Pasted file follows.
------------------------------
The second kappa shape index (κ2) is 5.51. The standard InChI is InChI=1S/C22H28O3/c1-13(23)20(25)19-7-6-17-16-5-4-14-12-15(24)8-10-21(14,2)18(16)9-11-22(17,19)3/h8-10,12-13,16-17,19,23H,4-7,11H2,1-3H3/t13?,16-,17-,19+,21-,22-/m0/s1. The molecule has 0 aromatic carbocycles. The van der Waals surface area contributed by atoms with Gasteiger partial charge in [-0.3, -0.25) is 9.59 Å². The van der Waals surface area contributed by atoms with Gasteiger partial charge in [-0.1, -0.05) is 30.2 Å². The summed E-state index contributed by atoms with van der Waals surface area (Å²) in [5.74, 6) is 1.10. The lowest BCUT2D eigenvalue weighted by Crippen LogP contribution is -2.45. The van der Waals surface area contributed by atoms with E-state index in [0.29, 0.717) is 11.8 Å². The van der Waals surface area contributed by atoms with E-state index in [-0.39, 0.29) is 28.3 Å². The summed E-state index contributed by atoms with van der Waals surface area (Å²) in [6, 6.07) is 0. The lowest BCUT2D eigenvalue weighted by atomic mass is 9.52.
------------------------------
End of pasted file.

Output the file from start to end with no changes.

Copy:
The second kappa shape index (κ2) is 5.51. The standard InChI is InChI=1S/C22H28O3/c1-13(23)20(25)19-7-6-17-16-5-4-14-12-15(24)8-10-21(14,2)18(16)9-11-22(17,19)3/h8-10,12-13,16-17,19,23H,4-7,11H2,1-3H3/t13?,16-,17-,19+,21-,22-/m0/s1. The molecule has 0 aromatic carbocycles. The van der Waals surface area contributed by atoms with Gasteiger partial charge in [-0.3, -0.25) is 9.59 Å². The van der Waals surface area contributed by atoms with Gasteiger partial charge in [-0.1, -0.05) is 30.2 Å². The summed E-state index contributed by atoms with van der Waals surface area (Å²) in [5.74, 6) is 1.10. The lowest BCUT2D eigenvalue weighted by Crippen LogP contribution is -2.45. The van der Waals surface area contributed by atoms with E-state index in [0.29, 0.717) is 11.8 Å². The van der Waals surface area contributed by atoms with E-state index in [-0.39, 0.29) is 28.3 Å². The summed E-state index contributed by atoms with van der Waals surface area (Å²) in [6, 6.07) is 0. The lowest BCUT2D eigenvalue weighted by atomic mass is 9.52.